Herding Trial

Last weekend I competed in an AKC herding trial with both of my younger dogs, Maggie and Idgie. The trial was lovely, well-run and organized, the weather was sunny but not-to-hot, and the Whidbey Island farm where we stayed is always gorgeous. I love the drive to get there too. It’s a very nice weekend for camping in the trailer, and I rarely miss that trial because of it.


My dogs, however, didn’t perform as well as I might have hoped. Of course, it always comes down to one’s training; there is nobody to blame but the trainer! J


I ran Idgie on two different sheep courses- an open field course, and an arena course. She had nice outruns in the open field, but was way too pushy on both courses, moving the stock too quickly, which causes her to struggle to control them. And, she was “slicing”, or cornering too tightly, instead of offering nice “square flanks” where the dog’s turning does not affect the livestock’s course. Idgie ended up only passing one out of four runs, and her score was still not that great (though vastly better than last year at the same farm, so I guess she IS improving in some ways). But, I’ve hardly worked her on sheep in the last six months, so I guess I just need to brush her up on several things. She did call off nicely, every time, which I do appreciate. And, as always, she covers well—she will not lose an animal, which is something that many other handlers and other-breed owners cannot say about their dogs.


I only put Maggie on arena ducks, because she is struggling with flat outruns right now, as well as being able to listen to and process my commands while simultaneously using her brain to read and respond to the livestock. She worked hard on the ducks, and almost passed on Sunday. But, the ducks were very dogged from being worked at multiple trials during the season, and they were challenging for even the most experienced dogs.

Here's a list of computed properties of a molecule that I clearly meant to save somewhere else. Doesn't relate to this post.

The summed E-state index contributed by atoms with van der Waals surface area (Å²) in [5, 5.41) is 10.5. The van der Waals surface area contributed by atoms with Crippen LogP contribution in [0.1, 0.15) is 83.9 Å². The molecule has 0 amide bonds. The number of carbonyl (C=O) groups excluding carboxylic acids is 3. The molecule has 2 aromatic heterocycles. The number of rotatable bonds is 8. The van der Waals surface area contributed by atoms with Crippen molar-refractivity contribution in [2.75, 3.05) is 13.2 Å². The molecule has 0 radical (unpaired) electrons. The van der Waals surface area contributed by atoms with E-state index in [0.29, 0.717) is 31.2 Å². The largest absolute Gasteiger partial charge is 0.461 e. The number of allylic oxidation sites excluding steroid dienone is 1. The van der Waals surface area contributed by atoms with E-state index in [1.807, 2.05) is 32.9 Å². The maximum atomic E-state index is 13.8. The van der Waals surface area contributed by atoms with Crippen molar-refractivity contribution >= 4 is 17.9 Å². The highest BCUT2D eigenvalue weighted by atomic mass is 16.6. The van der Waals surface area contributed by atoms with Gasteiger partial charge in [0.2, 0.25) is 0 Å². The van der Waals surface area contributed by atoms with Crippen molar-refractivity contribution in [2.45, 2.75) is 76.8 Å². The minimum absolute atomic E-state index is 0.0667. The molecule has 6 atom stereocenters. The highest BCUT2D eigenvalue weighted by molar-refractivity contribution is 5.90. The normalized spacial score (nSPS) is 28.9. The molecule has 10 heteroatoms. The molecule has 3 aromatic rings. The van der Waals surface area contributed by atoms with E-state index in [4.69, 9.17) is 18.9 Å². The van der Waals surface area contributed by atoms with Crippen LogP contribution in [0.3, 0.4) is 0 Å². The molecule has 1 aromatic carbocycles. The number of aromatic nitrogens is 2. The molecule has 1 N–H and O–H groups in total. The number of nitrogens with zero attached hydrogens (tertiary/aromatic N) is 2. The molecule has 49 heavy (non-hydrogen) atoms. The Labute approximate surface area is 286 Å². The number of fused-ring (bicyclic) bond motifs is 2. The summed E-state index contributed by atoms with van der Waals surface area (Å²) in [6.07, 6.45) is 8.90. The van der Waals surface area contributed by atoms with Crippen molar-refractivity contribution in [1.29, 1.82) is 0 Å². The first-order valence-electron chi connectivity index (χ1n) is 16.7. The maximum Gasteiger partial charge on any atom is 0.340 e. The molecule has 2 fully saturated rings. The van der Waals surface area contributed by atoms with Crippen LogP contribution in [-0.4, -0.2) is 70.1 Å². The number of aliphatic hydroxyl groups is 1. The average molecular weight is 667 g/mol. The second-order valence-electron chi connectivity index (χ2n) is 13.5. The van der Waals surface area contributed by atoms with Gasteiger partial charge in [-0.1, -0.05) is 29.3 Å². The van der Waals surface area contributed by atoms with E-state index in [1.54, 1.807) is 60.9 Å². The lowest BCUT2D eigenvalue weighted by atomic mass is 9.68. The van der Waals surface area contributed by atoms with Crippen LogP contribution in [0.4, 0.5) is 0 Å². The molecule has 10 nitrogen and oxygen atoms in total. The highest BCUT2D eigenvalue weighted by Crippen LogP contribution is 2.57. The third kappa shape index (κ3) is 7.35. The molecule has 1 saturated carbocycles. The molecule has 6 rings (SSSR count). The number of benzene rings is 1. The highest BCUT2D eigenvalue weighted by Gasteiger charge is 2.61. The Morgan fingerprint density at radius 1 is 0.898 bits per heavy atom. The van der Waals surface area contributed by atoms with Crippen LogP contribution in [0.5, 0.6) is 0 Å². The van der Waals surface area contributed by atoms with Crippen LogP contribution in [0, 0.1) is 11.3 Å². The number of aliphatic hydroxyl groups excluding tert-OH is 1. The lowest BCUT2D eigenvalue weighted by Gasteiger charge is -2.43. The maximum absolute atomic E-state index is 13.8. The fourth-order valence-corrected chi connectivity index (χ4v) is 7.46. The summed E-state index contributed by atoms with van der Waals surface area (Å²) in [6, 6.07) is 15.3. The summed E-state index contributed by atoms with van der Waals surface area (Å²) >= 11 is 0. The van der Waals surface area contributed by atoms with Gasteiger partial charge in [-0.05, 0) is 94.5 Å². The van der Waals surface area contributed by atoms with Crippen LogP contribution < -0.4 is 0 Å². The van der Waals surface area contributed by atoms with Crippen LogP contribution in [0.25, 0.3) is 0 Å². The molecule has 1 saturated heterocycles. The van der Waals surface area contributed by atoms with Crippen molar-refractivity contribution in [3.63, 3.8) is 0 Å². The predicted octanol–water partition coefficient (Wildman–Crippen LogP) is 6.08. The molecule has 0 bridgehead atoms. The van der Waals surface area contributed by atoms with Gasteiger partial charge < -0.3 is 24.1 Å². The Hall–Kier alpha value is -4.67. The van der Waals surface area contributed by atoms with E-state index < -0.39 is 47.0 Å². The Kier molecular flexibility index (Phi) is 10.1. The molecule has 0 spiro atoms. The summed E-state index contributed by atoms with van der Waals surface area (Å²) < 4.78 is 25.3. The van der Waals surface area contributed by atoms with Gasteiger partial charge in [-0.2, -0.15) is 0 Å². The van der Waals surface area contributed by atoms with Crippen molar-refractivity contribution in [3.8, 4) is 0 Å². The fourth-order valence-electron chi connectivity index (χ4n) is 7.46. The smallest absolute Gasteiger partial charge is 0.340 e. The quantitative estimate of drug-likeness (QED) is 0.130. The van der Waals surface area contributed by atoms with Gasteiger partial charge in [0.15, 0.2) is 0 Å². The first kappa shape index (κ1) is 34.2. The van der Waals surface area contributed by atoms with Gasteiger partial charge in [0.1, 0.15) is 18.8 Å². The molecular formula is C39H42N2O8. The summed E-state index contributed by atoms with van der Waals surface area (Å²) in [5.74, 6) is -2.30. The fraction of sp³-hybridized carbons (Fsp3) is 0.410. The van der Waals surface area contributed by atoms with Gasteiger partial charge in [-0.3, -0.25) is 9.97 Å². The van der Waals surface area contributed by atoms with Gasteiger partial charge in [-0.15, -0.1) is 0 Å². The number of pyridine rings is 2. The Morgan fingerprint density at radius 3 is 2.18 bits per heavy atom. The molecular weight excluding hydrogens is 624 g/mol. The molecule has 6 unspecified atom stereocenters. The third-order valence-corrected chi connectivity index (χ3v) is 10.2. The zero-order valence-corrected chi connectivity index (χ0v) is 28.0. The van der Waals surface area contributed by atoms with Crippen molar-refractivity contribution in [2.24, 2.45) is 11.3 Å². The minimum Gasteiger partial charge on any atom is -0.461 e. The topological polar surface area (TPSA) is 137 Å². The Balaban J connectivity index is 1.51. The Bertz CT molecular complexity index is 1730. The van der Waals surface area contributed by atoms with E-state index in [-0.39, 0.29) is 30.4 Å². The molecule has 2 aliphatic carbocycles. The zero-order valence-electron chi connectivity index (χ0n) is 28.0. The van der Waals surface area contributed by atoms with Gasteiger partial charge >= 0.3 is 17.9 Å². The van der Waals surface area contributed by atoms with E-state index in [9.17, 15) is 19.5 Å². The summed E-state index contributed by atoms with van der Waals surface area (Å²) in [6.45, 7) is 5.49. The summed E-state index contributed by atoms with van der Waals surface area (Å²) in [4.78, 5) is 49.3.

Maggie does an excellent job of thinking on her own, she does not need me to tell her where to be or how to respond to stock movements, and she naturally gathers livestock together and moves them towards me if she is not given any instructions. Through much of her runs, I had few comments other than “good dog, wise choices.” I have worked hard with both dogs to teach them “intelligent disobedience” which is to override a command from me if they perceive that a different action should be taken. This is an important skill for a Border Collie, to be able to cover livestock in an open field, they cannot wait for us to tell them what to do or which way to go.


But, in young dogs, sometimes, they can take this freedom too liberally, it takes a long time to learn (and teach) good judgment. So, Maggie is going through a phase of using too much of her own judgment, and very frequently overrides my commands to push the stock in a direction I don’t prefer (usually she resists moving them away from me, as her gathering desire is very strong). So, we will have to work on that too. She is such a stylish worker though, I really hope I can craft her into a good trial dog.


So, I have my training work cut out for me. Hopefully getting my own sheep will really help. My fencing is just about done, so I’m staring to shop, hoping I can buy eight or so ewes in the near future.

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